Why Private Equity Firms Love Wholesale Distributors
Published on by Daniel Schlachter in Consulting, Wholesale / Distribution
The decision to sell a business can be a difficult one, and rarely do business owners know when exactly the right time to sell is. As private equity buyouts have surged in recent years, especially in the wholesale distribution industry, it has become increasingly important to always have your business well-positioned for a sale if the right buyer comes along.
Why Wholesale Distribution?
Private equity firms love to purchase wholesale distribution businesses for a few reasons. Distributors typically have a relatively high cash flow, which allows private equity buyers to immediately begin repaying debt financing obligations for the purchase. Additionally, the asset composition of wholesale distributors is typically comprised of primarily receivables and inventory—two lower risk and more attractive assets than high cost, highly specialized fixed assets for example. Distributors are also well-equipped to adapt, rather than become obsolete, with new technological advancements in the industry.
Platform vs. Add-on Businesses
In the search for potential targets, private equity firms tend to seek out “platform businesses” over “add-on businesses” because they provide the buyer with a solidified anchor business, and smaller add-on businesses can be acquired in the future. Several factors differentiate a platform business from an add-on business.
- Initial investment for private equity buyer
- Relatively large size
- Seasoned executive team willing to stay after the purchase
- Ability, resources, and vision to grow
- Acquired and integrated later down the line
- Specific niche, location, or product
- Current resources will need upgrading with growth of the business
Consolidation is Attractive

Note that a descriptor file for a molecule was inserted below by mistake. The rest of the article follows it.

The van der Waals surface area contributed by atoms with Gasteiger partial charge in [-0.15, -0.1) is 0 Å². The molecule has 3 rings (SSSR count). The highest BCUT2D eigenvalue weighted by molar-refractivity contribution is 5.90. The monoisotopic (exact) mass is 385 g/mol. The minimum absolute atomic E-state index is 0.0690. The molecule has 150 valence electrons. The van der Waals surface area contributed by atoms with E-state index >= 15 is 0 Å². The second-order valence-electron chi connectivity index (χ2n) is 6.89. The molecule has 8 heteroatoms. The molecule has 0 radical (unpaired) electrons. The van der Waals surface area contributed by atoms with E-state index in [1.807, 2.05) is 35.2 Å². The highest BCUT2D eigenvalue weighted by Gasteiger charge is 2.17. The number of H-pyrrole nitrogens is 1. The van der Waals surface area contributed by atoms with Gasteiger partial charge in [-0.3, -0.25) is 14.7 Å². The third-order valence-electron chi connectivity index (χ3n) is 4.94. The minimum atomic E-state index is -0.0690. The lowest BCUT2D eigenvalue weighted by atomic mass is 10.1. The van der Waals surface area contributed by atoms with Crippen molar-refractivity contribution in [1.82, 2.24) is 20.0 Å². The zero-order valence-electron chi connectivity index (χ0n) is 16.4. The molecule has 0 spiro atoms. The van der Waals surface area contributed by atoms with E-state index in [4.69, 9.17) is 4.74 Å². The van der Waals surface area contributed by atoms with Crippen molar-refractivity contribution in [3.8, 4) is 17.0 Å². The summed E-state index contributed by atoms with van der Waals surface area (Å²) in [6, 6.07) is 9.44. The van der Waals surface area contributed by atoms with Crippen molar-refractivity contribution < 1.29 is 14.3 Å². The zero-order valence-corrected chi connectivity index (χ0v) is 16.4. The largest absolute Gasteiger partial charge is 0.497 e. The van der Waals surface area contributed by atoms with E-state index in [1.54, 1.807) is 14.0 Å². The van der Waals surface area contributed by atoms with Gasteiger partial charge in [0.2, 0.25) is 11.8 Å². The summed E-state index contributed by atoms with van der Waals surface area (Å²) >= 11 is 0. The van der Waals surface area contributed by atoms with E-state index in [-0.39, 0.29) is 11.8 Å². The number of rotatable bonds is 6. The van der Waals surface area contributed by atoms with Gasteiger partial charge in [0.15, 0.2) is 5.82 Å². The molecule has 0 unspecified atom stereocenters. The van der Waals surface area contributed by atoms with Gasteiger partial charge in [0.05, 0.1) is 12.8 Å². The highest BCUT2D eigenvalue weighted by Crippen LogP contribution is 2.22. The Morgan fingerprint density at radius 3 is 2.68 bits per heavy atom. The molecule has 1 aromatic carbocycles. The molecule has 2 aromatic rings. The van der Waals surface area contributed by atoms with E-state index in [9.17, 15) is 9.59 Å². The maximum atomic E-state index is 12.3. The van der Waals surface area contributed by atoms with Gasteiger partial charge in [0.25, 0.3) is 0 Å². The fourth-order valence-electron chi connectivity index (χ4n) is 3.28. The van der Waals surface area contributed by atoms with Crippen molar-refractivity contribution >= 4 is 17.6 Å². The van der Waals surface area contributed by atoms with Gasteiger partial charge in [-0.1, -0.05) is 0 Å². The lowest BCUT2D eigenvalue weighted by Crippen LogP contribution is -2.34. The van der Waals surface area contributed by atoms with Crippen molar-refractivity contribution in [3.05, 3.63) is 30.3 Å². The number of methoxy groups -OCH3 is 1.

Private equity firms frequently seek out consolidated firms in their search. As a seller, showing that your business has a proven track record of buying and integrating other businesses, locations, and operations can make your business significantly more valuable. Additionally, larger companies sell for proportionally more money than smaller companies. For example, current owners can potentially buy several smaller companies, consolidate the operations, and turn around and sell the business for a higher multiple than what they paid. Not only does consolidation provide additional value when selling the business, but consolidation can also provide an opportunity to round out a business’ current operations. Acquiring a company in a new geographic region, with a different product line, or with a strong leadership team can lead to a more well rounded and diversified business.
Solutions to add Value
Ideally, buyers like to see leaders in a targeted market or segment of the industry. Dominating a very specific niche where there is no room to grow or selling across too many general industries without focus can both be red flags to a buyer. Sellers should also be able to show they have stable customers with enough diversity. If two or three customers comprise nearly all a company’s sales, adding some new clients can lower the risk exposure to potentially losing one of those clients. Some metrics such as declining sales per customer or declining customer acquisition may show that the sales composition should be re-evaluated.
The actual product being transported can also be a source of opportunity for distributors. For example, a well-known private label product can provide higher margins than a generic product. Even better are certain products that lend themselves to value-added services such as customization, calibration, testing, and installation. These extra services allow companies to demonstrate their value over larger internet-only competitors.
For more information on how to prepare your business, please contact us via our website, or call a member of our wholesale distribution team at 513.241.8313.